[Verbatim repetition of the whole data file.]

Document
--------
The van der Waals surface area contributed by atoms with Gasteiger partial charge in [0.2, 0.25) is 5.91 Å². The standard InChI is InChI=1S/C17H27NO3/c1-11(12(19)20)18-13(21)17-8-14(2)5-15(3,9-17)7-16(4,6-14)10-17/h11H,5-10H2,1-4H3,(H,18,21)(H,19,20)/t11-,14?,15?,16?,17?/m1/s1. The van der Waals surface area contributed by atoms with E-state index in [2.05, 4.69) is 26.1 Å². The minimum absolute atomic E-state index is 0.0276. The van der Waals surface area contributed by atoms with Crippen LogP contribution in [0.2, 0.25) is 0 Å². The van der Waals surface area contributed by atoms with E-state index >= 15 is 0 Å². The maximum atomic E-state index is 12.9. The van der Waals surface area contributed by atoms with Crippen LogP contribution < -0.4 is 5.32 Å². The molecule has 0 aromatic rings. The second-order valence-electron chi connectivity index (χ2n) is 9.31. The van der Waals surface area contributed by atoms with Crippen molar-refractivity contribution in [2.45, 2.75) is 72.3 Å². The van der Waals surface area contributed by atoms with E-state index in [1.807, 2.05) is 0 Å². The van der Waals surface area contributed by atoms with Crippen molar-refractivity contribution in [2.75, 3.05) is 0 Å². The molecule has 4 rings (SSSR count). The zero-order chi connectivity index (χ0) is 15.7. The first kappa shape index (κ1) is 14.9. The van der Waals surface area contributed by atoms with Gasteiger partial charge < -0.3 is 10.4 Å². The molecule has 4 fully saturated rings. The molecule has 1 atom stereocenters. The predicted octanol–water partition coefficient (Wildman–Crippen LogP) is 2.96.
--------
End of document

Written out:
The van der Waals surface area contributed by atoms with Gasteiger partial charge in [0.2, 0.25) is 5.91 Å². The standard InChI is InChI=1S/C17H27NO3/c1-11(12(19)20)18-13(21)17-8-14(2)5-15(3,9-17)7-16(4,6-14)10-17/h11H,5-10H2,1-4H3,(H,18,21)(H,19,20)/t11-,14?,15?,16?,17?/m1/s1. The van der Waals surface area contributed by atoms with E-state index in [2.05, 4.69) is 26.1 Å². The minimum absolute atomic E-state index is 0.0276. The van der Waals surface area contributed by atoms with Crippen LogP contribution in [0.2, 0.25) is 0 Å². The van der Waals surface area contributed by atoms with E-state index >= 15 is 0 Å². The maximum atomic E-state index is 12.9. The van der Waals surface area contributed by atoms with Crippen LogP contribution < -0.4 is 5.32 Å². The molecule has 0 aromatic rings. The second-order valence-electron chi connectivity index (χ2n) is 9.31. The van der Waals surface area contributed by atoms with Crippen molar-refractivity contribution in [2.45, 2.75) is 72.3 Å². The van der Waals surface area contributed by atoms with E-state index in [1.807, 2.05) is 0 Å². The van der Waals surface area contributed by atoms with Crippen molar-refractivity contribution in [2.75, 3.05) is 0 Å². The molecule has 4 rings (SSSR count). The zero-order chi connectivity index (χ0) is 15.7. The first kappa shape index (κ1) is 14.9. The van der Waals surface area contributed by atoms with Gasteiger partial charge < -0.3 is 10.4 Å². The molecule has 4 fully saturated rings. The molecule has 1 atom stereocenters. The predicted octanol–water partition coefficient (Wildman–Crippen LogP) is 2.96.